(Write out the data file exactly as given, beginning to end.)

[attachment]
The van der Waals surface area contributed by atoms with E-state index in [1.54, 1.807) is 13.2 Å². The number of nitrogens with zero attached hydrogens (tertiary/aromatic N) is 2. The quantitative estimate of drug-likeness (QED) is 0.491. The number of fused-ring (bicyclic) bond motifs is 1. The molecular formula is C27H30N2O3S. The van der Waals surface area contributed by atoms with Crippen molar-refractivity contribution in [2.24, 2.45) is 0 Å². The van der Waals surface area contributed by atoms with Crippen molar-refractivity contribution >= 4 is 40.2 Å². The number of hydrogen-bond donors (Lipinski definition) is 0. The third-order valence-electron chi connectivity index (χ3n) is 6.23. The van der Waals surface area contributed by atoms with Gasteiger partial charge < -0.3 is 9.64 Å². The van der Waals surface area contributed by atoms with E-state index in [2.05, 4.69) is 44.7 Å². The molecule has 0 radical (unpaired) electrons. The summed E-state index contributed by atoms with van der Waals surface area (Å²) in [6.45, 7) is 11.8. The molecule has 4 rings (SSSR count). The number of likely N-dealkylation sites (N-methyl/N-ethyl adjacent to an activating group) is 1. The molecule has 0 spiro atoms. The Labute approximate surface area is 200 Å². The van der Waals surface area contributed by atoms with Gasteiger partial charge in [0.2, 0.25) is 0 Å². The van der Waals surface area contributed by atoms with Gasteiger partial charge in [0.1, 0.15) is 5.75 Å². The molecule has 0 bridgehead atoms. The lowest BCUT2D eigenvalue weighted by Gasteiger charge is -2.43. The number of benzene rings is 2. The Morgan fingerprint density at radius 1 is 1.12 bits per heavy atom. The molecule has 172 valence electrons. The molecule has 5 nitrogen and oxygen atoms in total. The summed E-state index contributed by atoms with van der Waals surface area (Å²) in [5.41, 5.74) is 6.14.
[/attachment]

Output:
The van der Waals surface area contributed by atoms with E-state index in [1.54, 1.807) is 13.2 Å². The number of nitrogens with zero attached hydrogens (tertiary/aromatic N) is 2. The quantitative estimate of drug-likeness (QED) is 0.491. The number of fused-ring (bicyclic) bond motifs is 1. The molecular formula is C27H30N2O3S. The van der Waals surface area contributed by atoms with Crippen molar-refractivity contribution in [2.24, 2.45) is 0 Å². The van der Waals surface area contributed by atoms with Crippen molar-refractivity contribution >= 4 is 40.2 Å². The number of hydrogen-bond donors (Lipinski definition) is 0. The third-order valence-electron chi connectivity index (χ3n) is 6.23. The van der Waals surface area contributed by atoms with Gasteiger partial charge < -0.3 is 9.64 Å². The van der Waals surface area contributed by atoms with E-state index in [2.05, 4.69) is 44.7 Å². The molecule has 0 radical (unpaired) electrons. The summed E-state index contributed by atoms with van der Waals surface area (Å²) in [6.45, 7) is 11.8. The molecule has 4 rings (SSSR count). The number of likely N-dealkylation sites (N-methyl/N-ethyl adjacent to an activating group) is 1. The molecule has 0 spiro atoms. The Labute approximate surface area is 200 Å². The van der Waals surface area contributed by atoms with Gasteiger partial charge in [0.2, 0.25) is 0 Å². The van der Waals surface area contributed by atoms with Gasteiger partial charge in [0.1, 0.15) is 5.75 Å². The molecule has 0 bridgehead atoms. The lowest BCUT2D eigenvalue weighted by Gasteiger charge is -2.43. The number of benzene rings is 2. The Morgan fingerprint density at radius 1 is 1.12 bits per heavy atom. The molecule has 172 valence electrons. The molecule has 5 nitrogen and oxygen atoms in total. The summed E-state index contributed by atoms with van der Waals surface area (Å²) in [5.41, 5.74) is 6.14.